SF & science oddities, gossip, exotica and whimsy from the past year to Easter
Gaia was recognised last year -- rather Gaia's dad, James Lovelock, was. The 2006 Wollaston Medal from the Geological Society (of London) awarded to Lovelock for his formulation of the idea of a planetary bio-geo homeostatic (self-regulating) system he dubbed Gaia. The Wollaston Medal was first awarded back in 1831 (to William Smith) but this is not the first recognition Lovelock has received. His work on chemical analysis, and specifically in developing the electron capture for gas chromatography, enabled him to become a Fellow of the Royal Society (FRS) in 1974. However his Gaia work has not previously been recognised by a senior scientific body. Lovelock said that, "today may be an historical occasion that marks the moment when Gaia is at last regarded as a legitimate topic for discussion among scientists... All of us, as scientists, know that we can never be certain; and all that I ask is that you take the theory as a useful source of predictions and a way of thinking about the Earth, especially now that it and we are in danger."
It's that time again for the oddest book titles of the year. Yes, this is something Bookseller's Bent has been championing in what are called the Diagram Awards. This year's contenders include: Charles Dickens in Cyberspace: The Afterlife of the Nineteenth Century in Postmodern Culture published by Oxford University Press; Salmonella Men on the Planet Porno by Yasutaka Tsutsui (Alma Books); Traffic Congestion in the Roman Empire by Cornelius Van Tilbur (Taylor & Francis); How Green Were The Nazis edited by Franz-Josef Bruggemeier et al (Ohio U. Press); The Stray Shopping Carts of Eastern North America: A Guide to Field Identification by Julian Montague (Harry Abrams); Tattooed Mountain Women and Spoonboxes of Daghestan: Magic Medicine Symbols in Silk, Stone, Wood and Flesh by Robert Chenciner et al (Bennett & Bloom); Better Never To Have Been: The Harm of Coming into Existence by David Benatar (Clarendon Press); and A Year on the Bog by Andy McBean (South Bank). This last is the author's record over a calendar year of his use of toilets. Timing, or holding on, it appears is not his forte and readers are perhaps short-changed as the last entry is a reasonable bit before midnight December 31st. Sorry to spoil the ending for you.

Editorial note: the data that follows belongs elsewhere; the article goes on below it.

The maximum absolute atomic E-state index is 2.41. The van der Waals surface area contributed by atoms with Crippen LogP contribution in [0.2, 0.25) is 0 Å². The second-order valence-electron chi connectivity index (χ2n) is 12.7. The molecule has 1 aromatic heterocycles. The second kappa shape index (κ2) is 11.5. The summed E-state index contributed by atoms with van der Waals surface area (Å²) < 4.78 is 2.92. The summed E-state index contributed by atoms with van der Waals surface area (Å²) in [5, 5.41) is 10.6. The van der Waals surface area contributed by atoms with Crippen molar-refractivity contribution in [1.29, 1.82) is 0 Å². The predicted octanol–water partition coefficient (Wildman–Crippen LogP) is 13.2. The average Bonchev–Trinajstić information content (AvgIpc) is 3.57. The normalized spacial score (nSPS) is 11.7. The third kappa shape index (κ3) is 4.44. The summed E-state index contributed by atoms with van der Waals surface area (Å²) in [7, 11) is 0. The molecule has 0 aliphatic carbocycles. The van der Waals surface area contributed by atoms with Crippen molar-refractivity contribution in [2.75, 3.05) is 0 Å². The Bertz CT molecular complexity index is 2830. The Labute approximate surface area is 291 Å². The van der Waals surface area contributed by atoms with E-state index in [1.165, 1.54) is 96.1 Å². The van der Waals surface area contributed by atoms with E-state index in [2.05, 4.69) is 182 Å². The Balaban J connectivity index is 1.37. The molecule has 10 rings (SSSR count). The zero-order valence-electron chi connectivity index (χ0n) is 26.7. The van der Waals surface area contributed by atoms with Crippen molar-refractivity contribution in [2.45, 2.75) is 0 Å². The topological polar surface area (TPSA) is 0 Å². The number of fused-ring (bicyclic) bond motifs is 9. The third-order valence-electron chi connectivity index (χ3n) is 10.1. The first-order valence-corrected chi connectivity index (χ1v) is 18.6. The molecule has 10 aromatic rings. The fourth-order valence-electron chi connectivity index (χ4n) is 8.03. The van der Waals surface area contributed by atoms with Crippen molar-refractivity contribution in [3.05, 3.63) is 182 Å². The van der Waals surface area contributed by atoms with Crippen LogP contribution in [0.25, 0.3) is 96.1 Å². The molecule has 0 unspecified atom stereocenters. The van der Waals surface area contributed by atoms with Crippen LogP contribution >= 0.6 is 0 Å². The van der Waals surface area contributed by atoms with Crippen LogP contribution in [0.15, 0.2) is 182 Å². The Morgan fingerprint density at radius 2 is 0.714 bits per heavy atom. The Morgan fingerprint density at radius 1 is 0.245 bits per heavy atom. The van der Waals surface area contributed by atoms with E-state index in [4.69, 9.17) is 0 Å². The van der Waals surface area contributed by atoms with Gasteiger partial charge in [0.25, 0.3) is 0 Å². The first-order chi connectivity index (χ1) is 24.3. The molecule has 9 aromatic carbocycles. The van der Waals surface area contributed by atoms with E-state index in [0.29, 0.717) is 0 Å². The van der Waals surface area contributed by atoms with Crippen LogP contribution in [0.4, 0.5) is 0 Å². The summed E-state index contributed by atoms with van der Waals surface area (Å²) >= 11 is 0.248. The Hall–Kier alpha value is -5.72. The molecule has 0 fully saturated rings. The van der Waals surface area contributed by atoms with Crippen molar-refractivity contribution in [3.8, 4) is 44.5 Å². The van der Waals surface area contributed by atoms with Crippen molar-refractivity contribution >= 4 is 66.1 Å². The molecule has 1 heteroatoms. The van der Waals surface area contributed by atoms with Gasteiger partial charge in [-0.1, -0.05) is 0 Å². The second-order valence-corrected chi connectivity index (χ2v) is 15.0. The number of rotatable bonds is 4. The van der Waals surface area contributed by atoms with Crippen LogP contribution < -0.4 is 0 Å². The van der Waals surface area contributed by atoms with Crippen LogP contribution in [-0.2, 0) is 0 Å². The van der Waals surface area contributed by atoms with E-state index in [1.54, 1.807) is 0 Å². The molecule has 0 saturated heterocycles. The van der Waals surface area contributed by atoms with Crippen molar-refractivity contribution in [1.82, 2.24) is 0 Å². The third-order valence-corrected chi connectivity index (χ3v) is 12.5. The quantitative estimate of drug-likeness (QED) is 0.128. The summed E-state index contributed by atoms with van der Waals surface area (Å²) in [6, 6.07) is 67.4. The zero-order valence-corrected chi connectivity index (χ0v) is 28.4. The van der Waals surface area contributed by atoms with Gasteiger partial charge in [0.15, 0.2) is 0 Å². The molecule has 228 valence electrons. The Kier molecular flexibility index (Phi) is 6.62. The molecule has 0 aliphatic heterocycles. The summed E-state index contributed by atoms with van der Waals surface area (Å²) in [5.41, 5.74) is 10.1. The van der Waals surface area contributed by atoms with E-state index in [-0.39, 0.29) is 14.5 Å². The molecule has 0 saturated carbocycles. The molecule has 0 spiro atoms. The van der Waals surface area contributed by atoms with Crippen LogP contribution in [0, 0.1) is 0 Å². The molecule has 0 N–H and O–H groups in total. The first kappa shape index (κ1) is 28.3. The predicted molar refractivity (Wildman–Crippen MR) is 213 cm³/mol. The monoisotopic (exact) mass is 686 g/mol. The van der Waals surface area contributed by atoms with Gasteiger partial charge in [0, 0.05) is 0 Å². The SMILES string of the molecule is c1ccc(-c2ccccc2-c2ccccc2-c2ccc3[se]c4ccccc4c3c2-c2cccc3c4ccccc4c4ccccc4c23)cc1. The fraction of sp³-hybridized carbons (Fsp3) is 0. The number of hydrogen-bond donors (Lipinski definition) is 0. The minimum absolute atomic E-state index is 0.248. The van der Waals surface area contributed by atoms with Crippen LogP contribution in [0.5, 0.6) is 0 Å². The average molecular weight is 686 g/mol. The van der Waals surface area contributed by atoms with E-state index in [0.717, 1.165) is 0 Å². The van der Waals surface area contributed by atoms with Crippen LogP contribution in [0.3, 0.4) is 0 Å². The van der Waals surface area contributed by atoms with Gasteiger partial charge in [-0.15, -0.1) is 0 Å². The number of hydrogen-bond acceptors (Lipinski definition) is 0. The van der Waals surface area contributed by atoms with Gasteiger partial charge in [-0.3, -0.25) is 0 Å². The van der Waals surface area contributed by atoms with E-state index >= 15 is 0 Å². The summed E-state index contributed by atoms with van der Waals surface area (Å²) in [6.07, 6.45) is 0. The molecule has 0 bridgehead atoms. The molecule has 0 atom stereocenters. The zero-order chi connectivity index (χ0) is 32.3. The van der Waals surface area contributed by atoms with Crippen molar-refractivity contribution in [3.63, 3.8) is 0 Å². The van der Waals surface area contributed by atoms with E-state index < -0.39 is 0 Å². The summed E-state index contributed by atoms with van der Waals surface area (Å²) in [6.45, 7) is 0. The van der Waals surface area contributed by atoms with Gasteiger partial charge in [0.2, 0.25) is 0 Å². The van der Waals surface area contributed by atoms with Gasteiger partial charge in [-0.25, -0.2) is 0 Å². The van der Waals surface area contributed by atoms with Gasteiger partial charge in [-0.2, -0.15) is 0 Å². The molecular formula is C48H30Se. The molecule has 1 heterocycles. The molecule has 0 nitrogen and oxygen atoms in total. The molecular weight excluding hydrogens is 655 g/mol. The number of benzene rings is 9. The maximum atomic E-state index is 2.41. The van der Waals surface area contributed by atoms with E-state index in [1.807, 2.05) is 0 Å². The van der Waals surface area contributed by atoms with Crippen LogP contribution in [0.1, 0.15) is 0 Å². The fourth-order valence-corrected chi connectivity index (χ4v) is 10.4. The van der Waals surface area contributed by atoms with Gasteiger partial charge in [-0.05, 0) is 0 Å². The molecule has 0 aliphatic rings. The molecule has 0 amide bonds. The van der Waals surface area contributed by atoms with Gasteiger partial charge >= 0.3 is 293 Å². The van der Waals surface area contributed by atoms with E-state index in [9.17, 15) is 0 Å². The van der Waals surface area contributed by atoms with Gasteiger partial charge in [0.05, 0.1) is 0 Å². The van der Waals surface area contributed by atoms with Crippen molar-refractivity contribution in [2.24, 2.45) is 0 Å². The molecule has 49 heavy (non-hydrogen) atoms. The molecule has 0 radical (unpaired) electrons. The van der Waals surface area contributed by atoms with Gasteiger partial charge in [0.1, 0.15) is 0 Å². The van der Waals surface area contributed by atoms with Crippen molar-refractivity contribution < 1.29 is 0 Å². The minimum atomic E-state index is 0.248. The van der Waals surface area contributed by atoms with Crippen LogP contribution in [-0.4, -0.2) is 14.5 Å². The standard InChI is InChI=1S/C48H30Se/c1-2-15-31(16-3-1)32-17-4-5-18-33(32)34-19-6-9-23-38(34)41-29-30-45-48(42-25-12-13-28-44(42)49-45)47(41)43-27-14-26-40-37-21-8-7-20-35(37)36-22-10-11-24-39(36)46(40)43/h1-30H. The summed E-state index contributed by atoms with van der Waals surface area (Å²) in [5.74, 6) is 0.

Last year also saw Alfred Russell Wallace (1823 - 1913) commemorated. Wallace being the co-formulator with Charles Darwin of 'the process of biological evolution by natural selection'. Wallace's grandson, Richard, unveiled a monument near Usk, Wales, outside the church where Wallace was baptised and close to the cottage where he was born. The small monument is made of 350 million year old limestone with fossils from a quarry near Bridgend in South Wales. It was paid for by a fund that George and Janet Beccaloni from the Natural History Museum originally established in 1999 to restore Wallace's neglected grave in Broadstone, Dorset. (Further details on here.)
'Plutoed' is word of the year...! The Brits and North Americans, it is said, are separated by a common language. Now the Yanks, or rather the 117 year old American Dialect Society have nominated 'plutoed' as the word of last year (2006). This follows Pluto being 'downgraded' from a planet to a dwarf planet and the term plutoed has, apparently, entered US parlance to someone or something having been demoted or devalued. The ADS say that they only conduct such polls of its members as a bit of fun.
Life could have created the Earth's continents, according to a new idea encapsulated in an essay in Palaeogeopgraphy, Palaeoclimatology and Palaeoecology (v232, p99). Granite is the key bedrock making up continents. It is modified from basalt (significant quantities of which have been detected on Venus, the Moon and Mars). Life contributes three times more energy to geochemical cycles than the Earth's internal heat and such biological forcing may explain the unique quantities of granite on the Earth. But the Earth did not form continents before about 3.6 - 3.8 billion years ago, so did life emerge in that window? There is some interesting, but currently controversial, evidence that photosynthesis arose around then. If it did then life got going PDQ (pretty damn quick). Another aspect to this idea is that if it becomes more accepted then the presence of granite on other planets could become markers for scientists searching for photosynthetic life.